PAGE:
BY LOUIS WOLFSON III
October 08, 2018 04:06 PM
Housing is typically residents’ largest expenditure and, for many, the cost is growing out of control. Whether someone owns or rents, it is an ever-increasing challenge for most South Floridians to afford even modest housing that is accessible to employment, good schools, shopping, entertainment, recreation and community services.
Political leaders, advocacy groups and the media have, with virtual unanimity, pushed for more and better affordable housing for our citizens. This has led to productive policies and the successful development of affordable housing in Florida. But the sad reality is that while our housing inventory has grown, it lags well behind demand, and there remain significant economic, regulatory and political obstacles to building more and doing so expeditiously.
In Pinnacle Housing Group’s 21-year existence, we have constructed more than 7,000 affordable housing units in Florida. We have demonstrated that affordable housing can be successfully and attractively built in good neighborhoods, as well as near transportation, jobs and schools. All of Pinnacle’s communities include public art to enhance their beauty and that of the surrounding neighborhood. One of Pinnacle’s most exciting innovations was implemented in West Brickell, where the Brickell View Terrace community includes, in a single development, luxury market-rate units and commercial retail space together with affordable rental homes .
But there is much to be done to expand the availability of quality, affordable housing for all who need it. The following suggestions can be accomplished in the near term if the public and private sector work together:
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- Each year the state of Florida collects hundreds of millions of dollars in documentary surtax assessments that are to be placed in an affordable housing trust fund. The annual practice of diverting these resources for uses other than affordable housing should end.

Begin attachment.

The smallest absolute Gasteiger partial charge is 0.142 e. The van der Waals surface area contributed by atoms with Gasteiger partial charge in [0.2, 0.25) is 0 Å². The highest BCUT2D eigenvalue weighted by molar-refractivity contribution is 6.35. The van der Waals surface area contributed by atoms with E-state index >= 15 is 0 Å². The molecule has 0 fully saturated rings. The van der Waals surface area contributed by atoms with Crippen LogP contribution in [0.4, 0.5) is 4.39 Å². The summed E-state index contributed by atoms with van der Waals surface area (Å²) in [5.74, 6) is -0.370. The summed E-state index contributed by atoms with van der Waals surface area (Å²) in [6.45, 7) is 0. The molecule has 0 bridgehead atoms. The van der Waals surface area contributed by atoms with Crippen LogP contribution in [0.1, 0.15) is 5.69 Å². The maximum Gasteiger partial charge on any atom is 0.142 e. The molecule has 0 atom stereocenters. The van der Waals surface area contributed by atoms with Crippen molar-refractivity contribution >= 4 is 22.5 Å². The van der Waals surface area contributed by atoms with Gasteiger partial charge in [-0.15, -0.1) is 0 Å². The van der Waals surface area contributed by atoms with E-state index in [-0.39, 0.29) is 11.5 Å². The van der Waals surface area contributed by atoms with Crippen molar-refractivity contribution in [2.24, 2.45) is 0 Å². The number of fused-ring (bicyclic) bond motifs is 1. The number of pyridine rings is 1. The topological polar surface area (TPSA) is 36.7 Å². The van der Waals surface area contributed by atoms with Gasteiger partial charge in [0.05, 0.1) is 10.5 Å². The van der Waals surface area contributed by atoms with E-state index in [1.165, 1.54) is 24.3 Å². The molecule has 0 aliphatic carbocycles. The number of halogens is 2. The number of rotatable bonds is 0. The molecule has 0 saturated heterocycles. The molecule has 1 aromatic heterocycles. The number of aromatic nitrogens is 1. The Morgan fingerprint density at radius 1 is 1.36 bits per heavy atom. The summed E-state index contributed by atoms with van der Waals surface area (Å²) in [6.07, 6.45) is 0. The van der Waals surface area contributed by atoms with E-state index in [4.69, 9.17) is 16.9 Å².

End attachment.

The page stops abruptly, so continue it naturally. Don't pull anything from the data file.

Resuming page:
- County and municipal ordinances should be further modified and streamlined to incentivize affordable housing investment. Such innovations could include flexible zoning to allow for a variety of mixed-uses that include affordable housing, parking and setback requirement reductions where appropriate. Further, special overlay districts and “form-based zoning” would facilitate the development of affordable housing in an economically sustainable way.
- Requirements that promote expedited permitting, zoning and regulatory processes are complied with only sporadically. Accelerating the regulatory process is critical to timely delivering affordable housing and it can be easily achieved.
- Local governments with extensive holdings of undeveloped land suitable for affordable housing should identify and release such land. More counties and municipalities should take advantage of recent state legislation promoting “P3”, a public/private partnership to develop publicly owned land. The city of Hollywood is joining with Pinnacle in a P3 venture to provide affordable housing for seniors.
- Expand participation in innovative programs such as community land trusts that develop and preserve affordable housing for prospective homebuyers.
- Ensure that large-scale development activities include affordable and workforce housing components enabling essential workers to live near major employers.
- Support existing affordable housing developments with access to recapitalization and modernization resources so they can maintain the highest quality living standards for their residents and surrounding communities. This would include allowing workforce housing units to exist alongside affordable units to provide diversity of incomes as well as more favorable financing options.
- Adopt affordable housing finance regulations that refine construction wage requirements to promote wage growth without unnecessarily driving up construction costs.
The development and operation of affordable housing is one of the best examples of public/private partnerships, which invest federal, state and local dollars while leveraging private risk-taking and investment. These partnerships work, but we can, and should, do more. It is critical to our citizens’ and communities’ future that we do so.
Louis Wolfson III is a founding partner of Pinnacle Housing Group and PHG Builders, Incorporated.